World Bulletin / News Desk
Ifpri’s recently-published 2016 Global Food Policy Report unsurprisingly identified the ongoing conflicts in countries such as Syria and Yemen, and the resulting humanitarian crises, as the Middle East’s main source of food insecurity. But it also noted that food policy in richer Arab countries needed reform, particularly to combat malnutrition and obesity.
Growing costs of inaction
“The outlook for the Arab region for 2016 is not much improved, particularly if conflict persists. However, there is hope that the mounting evidence of the costs of inaction will sway decision-makers to support policy reforms to improve governance, fight corruption, and increase the competitiveness of Arab economies,” the report’s authors wrote.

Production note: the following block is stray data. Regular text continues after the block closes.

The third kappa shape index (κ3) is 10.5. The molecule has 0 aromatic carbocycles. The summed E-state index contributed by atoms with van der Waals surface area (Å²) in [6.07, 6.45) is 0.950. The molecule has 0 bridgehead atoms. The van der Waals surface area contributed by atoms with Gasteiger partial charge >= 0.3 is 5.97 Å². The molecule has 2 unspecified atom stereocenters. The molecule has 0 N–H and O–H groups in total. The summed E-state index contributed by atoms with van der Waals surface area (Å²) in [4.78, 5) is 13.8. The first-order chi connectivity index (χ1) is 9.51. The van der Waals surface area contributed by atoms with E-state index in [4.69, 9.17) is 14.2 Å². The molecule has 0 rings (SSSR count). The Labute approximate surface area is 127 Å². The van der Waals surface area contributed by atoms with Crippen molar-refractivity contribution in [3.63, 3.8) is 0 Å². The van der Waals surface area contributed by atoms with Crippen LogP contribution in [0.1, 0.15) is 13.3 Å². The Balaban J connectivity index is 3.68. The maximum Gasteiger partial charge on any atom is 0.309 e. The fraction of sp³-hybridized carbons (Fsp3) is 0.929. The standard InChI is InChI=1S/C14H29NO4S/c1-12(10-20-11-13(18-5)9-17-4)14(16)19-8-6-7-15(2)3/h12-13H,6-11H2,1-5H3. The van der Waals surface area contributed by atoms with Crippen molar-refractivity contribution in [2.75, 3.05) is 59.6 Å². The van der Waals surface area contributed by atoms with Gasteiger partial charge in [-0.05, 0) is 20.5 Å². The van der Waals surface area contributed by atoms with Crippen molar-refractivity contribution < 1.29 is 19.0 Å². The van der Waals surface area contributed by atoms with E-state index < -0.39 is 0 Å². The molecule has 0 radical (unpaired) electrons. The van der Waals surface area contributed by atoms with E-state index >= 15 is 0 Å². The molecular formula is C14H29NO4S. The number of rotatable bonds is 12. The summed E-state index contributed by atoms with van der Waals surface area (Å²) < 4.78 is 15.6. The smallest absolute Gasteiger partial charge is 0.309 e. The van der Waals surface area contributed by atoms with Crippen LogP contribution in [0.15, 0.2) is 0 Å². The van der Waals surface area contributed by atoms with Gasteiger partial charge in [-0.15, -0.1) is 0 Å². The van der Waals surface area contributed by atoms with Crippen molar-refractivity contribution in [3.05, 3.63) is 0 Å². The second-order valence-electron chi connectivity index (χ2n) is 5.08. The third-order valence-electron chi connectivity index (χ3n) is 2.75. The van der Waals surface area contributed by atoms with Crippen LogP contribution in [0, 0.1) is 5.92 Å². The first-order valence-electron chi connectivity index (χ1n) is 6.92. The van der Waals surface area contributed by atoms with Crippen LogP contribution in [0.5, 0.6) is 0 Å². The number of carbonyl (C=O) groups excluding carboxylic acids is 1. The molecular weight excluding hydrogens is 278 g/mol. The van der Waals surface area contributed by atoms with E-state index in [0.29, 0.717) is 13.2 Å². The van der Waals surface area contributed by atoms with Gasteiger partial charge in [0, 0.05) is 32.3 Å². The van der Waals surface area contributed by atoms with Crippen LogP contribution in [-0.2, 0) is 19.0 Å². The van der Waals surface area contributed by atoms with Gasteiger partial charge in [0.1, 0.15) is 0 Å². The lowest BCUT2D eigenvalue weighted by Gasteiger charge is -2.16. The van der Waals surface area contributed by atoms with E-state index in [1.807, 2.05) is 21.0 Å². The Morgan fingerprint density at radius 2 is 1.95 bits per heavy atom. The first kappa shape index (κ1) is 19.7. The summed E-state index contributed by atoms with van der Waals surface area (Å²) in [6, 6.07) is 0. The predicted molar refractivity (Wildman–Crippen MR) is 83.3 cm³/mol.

“Outside of conflict areas, following the model of the emerging success in Egypt, governments should focus on ending harmful subsidies and strengthening safety nets in order to improve nutrition for the truly poor and food insecure, including addressing the double burden of malnutrition,” they added.
The report said the region needs good data and information to allow better decision-making, and effective tools and demonstrable solutions may even help shorten conflicts. Ifpri itself, in conjunction with partners, operates the Arab Spatial tool, designed to help policy-makers analyse food and nutrition security across the Middle East and North Africa.Güncelleme Tarihi: 15 Haziran 2016, 14:46